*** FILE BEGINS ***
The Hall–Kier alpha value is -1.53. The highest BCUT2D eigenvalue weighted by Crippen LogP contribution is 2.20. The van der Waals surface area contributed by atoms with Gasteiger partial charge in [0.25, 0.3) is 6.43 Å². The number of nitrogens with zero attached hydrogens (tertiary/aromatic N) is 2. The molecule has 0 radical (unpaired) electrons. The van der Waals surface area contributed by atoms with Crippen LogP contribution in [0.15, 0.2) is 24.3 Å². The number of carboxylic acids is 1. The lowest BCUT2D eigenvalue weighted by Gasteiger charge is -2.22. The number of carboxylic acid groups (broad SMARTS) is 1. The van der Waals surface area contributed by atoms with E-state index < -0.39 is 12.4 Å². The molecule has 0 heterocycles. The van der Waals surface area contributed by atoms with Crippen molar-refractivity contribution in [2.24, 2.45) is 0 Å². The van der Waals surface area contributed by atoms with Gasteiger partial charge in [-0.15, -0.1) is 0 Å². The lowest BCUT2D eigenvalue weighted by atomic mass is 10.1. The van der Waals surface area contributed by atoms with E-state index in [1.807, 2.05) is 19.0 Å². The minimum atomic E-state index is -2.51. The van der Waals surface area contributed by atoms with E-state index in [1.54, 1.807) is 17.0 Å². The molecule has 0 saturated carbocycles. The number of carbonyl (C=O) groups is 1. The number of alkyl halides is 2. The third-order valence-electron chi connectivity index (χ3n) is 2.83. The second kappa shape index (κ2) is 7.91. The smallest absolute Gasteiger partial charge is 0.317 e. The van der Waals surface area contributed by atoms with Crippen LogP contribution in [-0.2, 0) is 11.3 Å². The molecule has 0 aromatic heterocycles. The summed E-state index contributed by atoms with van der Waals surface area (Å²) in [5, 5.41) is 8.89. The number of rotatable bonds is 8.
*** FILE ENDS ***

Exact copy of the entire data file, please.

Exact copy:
The Hall–Kier alpha value is -1.53. The highest BCUT2D eigenvalue weighted by Crippen LogP contribution is 2.20. The van der Waals surface area contributed by atoms with Gasteiger partial charge in [0.25, 0.3) is 6.43 Å². The number of nitrogens with zero attached hydrogens (tertiary/aromatic N) is 2. The molecule has 0 radical (unpaired) electrons. The van der Waals surface area contributed by atoms with Crippen LogP contribution in [0.15, 0.2) is 24.3 Å². The number of carboxylic acids is 1. The lowest BCUT2D eigenvalue weighted by Gasteiger charge is -2.22. The number of carboxylic acid groups (broad SMARTS) is 1. The van der Waals surface area contributed by atoms with E-state index < -0.39 is 12.4 Å². The molecule has 0 heterocycles. The van der Waals surface area contributed by atoms with Crippen molar-refractivity contribution in [2.24, 2.45) is 0 Å². The van der Waals surface area contributed by atoms with Gasteiger partial charge in [-0.15, -0.1) is 0 Å². The lowest BCUT2D eigenvalue weighted by atomic mass is 10.1. The van der Waals surface area contributed by atoms with E-state index in [1.807, 2.05) is 19.0 Å². The minimum atomic E-state index is -2.51. The van der Waals surface area contributed by atoms with E-state index in [1.54, 1.807) is 17.0 Å². The molecule has 0 saturated carbocycles. The number of carbonyl (C=O) groups is 1. The number of alkyl halides is 2. The third-order valence-electron chi connectivity index (χ3n) is 2.83. The second kappa shape index (κ2) is 7.91. The smallest absolute Gasteiger partial charge is 0.317 e. The van der Waals surface area contributed by atoms with Crippen LogP contribution in [-0.2, 0) is 11.3 Å². The molecule has 0 aromatic heterocycles. The summed E-state index contributed by atoms with van der Waals surface area (Å²) in [5, 5.41) is 8.89. The number of rotatable bonds is 8.